Pension Annual Allowance guide

The pension annual allowance is a crucial aspect of retirement saving, determining how much money you can contribute to your pension each tax year while still benefiting from tax relief.

Getting a clear understanding of the pension annual allowance and it’s implications for different income levels is important.

Our pension annual allowance guide highlights the various scenarios in which your annual allowance might be reduced or exceeded so you can better plan your pension contributions and avoid any unnecessary income tax charges.

What is the Annual Pension Allowance?

The pension annual allowance is the limit on how much money you can contribute to your pension in any one tax year while still benefiting from tax relief.

It’s essential to note that the annual allowance is not the maximum pension contributions you can make; you are still allowed to make higher contributions but you won’t normally receive tax relief on those contributions exceeding the pension annual allowance.

How much is the Annual Pension Allowance?

The current annual allowance for most people is £60,000 which is an increase of £20,000 from the previous allowance.

The annual allowance is applicable to all your pension savings collectively and isn’t given per pension scheme. If you exceed it a tax charge is typically made which recovers any excess tax relief that was automatically granted at source.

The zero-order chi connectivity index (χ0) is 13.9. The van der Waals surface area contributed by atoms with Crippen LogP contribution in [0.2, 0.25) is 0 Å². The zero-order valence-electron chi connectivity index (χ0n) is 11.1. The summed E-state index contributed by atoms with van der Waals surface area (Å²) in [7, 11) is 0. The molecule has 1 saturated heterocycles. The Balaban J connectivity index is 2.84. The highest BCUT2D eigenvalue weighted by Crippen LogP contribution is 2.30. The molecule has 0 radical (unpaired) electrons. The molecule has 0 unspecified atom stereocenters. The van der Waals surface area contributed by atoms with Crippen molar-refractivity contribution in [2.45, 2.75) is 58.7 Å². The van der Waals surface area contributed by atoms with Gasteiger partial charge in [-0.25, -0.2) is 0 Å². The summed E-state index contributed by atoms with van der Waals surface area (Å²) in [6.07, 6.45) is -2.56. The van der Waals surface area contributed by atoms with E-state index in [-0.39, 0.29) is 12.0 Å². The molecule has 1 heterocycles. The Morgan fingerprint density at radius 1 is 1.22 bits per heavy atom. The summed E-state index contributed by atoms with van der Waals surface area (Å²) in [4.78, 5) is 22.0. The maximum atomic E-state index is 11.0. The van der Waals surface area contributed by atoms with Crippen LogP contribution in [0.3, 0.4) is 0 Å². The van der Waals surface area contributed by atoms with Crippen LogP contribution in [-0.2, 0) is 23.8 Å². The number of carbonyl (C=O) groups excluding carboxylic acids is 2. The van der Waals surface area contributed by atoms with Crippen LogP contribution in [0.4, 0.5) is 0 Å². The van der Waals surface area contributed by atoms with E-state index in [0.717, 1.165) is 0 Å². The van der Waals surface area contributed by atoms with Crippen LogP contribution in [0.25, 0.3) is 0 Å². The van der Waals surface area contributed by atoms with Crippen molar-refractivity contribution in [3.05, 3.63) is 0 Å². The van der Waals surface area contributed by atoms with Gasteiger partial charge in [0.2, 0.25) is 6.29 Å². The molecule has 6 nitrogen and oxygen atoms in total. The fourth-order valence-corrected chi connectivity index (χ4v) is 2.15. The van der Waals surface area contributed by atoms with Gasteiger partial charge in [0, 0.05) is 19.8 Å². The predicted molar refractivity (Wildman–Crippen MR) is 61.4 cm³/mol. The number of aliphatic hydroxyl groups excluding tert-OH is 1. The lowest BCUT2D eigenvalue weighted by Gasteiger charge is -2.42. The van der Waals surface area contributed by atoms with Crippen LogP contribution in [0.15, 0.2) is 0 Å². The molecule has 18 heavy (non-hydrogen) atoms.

Pension Annual Allowance Calculator

The annual allowance calculation varies depending on the type of pension scheme you have.

In general the calculation is based on the contributions made by you, your employer, and any third party on your behalf.

Defined Contribution Pensions: For defined contribution pensions, the annual allowance is calculated based on the total of:

  • Your own contributions (plus any tax relief you receive).
  • Any employer contributions.
  • Any contributions made on your behalf by someone else.

Defined Benefit Pensions: For defined benefit pensions, the annual allowance is calculated based on the capital value of the increase in your pension benefits over the tax year. You can request this information from your pension provider.

The pension annual allowance only covers 100% of your earnings up to the £60,000 limit. If your earnings are below the £60,000 threshold you will only receive tax relief on the actual amount you earn.

HMRC provides a free pension annual allowance calculator so you can check if you have to pay income tax on your pension savings.

Tapered Annual Allowance for higher earners

The tapered annual allowance is a gradual reduction of the annual allowance for high earners with an income above £200,000 a year.

It currently can reduce the annual allowance for high earners to as low as £10,000 per tax year.

Money Purchase Annual Allowance

The money purchase annual allowance (MPAA) is a reduced annual allowance of £10,000 that might apply if you’ve taken more than the amount you’re entitled to take tax free through flexible retirement income or as a lump sum.

Carry Forward of Unused Annual Allowances

You may be able to contribute more than your yearly limit to your pension and still take advantage of income tax breaks by utilising any unused annual allowances.

This process is called carry forward and is restricted to carrying forward surplus allowances from a maximum of the three previous tax years.

Exceeding the Pension Annual Allowance